Germany, especially Bavaria has been in a lifelong affair with beer. And it’s still going strong. I spent a week in Bavaria this December making my way through Christmas markets. While mulled wine (hot and spiced wine) was the drink of the hour, cold beer had its place in spite of the freezing temperature.

Till death do us part

This relationship dates all the way back to the 16th century. A purity law known as Reinheitsgebot governs German breweries. Introduced in 1516 by Duke Wilhelm IV of Bavaria, the decree allows only four ingredients in beer to maintain utmost purity – hops, barley, water and yeast. There are over 1300 breweries producing around 5500 types of beer in Germany, still following the purity law.

Beer is so ingrained in the German culture that it has its own anecdotes – Not his cup of tea in German is nicht sein Bier that translates to ‘not his beer!’

Deadly serious in German is bierernst and this literally translates to ‘beer serious.’


The many beer halls and beer gardens

Beer halls (Brauhauser) and beer gardens (Biergarten) are community places where masses gather around, drink and eat inexpensive food. Hoffbrauhaus – one of Munich’s oldest but largely touristy beer hall houses upto 6000 people and it sure gets filled. This place also has a vomitorium, so you can throw up and continue to drink.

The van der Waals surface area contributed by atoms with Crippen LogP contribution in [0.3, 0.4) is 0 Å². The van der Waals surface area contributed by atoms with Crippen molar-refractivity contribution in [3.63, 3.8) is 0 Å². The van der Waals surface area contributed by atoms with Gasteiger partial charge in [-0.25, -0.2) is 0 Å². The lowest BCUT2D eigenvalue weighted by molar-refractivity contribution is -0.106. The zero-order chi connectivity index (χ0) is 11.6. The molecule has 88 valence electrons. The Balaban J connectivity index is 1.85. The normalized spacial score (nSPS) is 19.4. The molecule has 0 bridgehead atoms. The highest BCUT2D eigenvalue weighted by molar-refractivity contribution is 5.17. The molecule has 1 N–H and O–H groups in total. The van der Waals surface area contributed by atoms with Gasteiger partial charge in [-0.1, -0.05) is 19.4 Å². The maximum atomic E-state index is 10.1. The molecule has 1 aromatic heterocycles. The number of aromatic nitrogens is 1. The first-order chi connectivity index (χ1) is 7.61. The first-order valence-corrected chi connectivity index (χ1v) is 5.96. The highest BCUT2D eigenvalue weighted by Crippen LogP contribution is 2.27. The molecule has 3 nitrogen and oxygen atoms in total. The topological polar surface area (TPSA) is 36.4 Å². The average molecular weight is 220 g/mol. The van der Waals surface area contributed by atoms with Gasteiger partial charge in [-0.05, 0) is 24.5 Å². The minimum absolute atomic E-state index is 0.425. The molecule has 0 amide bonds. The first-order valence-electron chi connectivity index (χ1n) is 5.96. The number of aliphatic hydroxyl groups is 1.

Barmaids dressed in bodices balance heavy pitchers with ease.

Ask for “ein pitcher” and gain their respect. Don’t make the mistake of asking for “eine halbe” or half litre. The barmaids will look at you with derision and maybe even ask you to come back when you’re thirsty. The time of day doesn’t matter. I took to their culture really well and had beer for breakfast.

Hofbrauhaus built in 1583 and bombed during World War II was actually one of the first places to be rebuilt. Because priorities.


Oktoberfest, every beer drinker’s paradise actually began in 1810. Only then it was King Ludwig I ‘s wedding reception. The event was so successful that it became an annual bash. Now, this party lasts over two weeks every year. When you sober up, the Oktoberfest museum in the city center makes for a good visit. The exhibit brings alive Germany’s quest to brew the perfect beer.

Whatever be the temperature, Germans need their beer and will continue to do so forever.

Here’s a tip: If you’re in Bavaria for Christmas, mixing mulled wine and beer isn’t the brightest idea. I definitely didn’t need a vomitorium, but a hangover cure would have been awesome.


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